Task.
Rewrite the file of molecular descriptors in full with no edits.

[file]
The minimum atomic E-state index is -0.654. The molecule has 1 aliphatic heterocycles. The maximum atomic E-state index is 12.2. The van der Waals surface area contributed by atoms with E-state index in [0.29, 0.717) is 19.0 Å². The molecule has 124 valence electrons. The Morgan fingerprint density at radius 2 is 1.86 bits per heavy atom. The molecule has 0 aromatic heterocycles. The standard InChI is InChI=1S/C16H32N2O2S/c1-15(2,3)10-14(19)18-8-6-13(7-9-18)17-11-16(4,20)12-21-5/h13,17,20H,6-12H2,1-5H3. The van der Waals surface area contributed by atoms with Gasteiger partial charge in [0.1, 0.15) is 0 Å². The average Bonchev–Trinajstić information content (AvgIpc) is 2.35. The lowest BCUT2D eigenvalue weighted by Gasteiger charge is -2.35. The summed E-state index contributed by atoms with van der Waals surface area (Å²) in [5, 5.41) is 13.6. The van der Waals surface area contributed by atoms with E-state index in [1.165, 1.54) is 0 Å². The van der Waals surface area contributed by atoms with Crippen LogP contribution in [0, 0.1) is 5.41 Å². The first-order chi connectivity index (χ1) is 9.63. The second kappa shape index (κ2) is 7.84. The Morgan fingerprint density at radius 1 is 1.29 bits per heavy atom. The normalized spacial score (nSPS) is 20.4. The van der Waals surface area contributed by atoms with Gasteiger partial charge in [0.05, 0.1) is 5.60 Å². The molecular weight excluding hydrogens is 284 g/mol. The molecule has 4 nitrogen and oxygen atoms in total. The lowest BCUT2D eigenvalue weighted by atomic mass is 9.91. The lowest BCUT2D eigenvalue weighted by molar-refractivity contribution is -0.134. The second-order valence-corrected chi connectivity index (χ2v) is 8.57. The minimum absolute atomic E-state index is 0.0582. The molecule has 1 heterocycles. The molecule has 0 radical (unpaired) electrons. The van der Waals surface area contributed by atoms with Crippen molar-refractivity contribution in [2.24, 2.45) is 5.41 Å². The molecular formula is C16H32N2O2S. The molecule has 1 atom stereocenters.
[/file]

The minimum atomic E-state index is -0.654. The molecule has 1 aliphatic heterocycles. The maximum atomic E-state index is 12.2. The van der Waals surface area contributed by atoms with E-state index in [0.29, 0.717) is 19.0 Å². The molecule has 124 valence electrons. The Morgan fingerprint density at radius 2 is 1.86 bits per heavy atom. The molecule has 0 aromatic heterocycles. The standard InChI is InChI=1S/C16H32N2O2S/c1-15(2,3)10-14(19)18-8-6-13(7-9-18)17-11-16(4,20)12-21-5/h13,17,20H,6-12H2,1-5H3. The van der Waals surface area contributed by atoms with Gasteiger partial charge in [0.1, 0.15) is 0 Å². The average Bonchev–Trinajstić information content (AvgIpc) is 2.35. The lowest BCUT2D eigenvalue weighted by Gasteiger charge is -2.35. The summed E-state index contributed by atoms with van der Waals surface area (Å²) in [5, 5.41) is 13.6. The van der Waals surface area contributed by atoms with E-state index in [1.165, 1.54) is 0 Å². The van der Waals surface area contributed by atoms with Crippen LogP contribution in [0, 0.1) is 5.41 Å². The first-order chi connectivity index (χ1) is 9.63. The second kappa shape index (κ2) is 7.84. The Morgan fingerprint density at radius 1 is 1.29 bits per heavy atom. The normalized spacial score (nSPS) is 20.4. The van der Waals surface area contributed by atoms with Gasteiger partial charge in [0.05, 0.1) is 5.60 Å². The molecular weight excluding hydrogens is 284 g/mol. The molecule has 4 nitrogen and oxygen atoms in total. The lowest BCUT2D eigenvalue weighted by atomic mass is 9.91. The lowest BCUT2D eigenvalue weighted by molar-refractivity contribution is -0.134. The second-order valence-corrected chi connectivity index (χ2v) is 8.57. The minimum absolute atomic E-state index is 0.0582. The molecule has 1 heterocycles. The molecule has 0 radical (unpaired) electrons. The van der Waals surface area contributed by atoms with Crippen molar-refractivity contribution in [2.24, 2.45) is 5.41 Å². The molecular formula is C16H32N2O2S. The molecule has 1 atom stereocenters.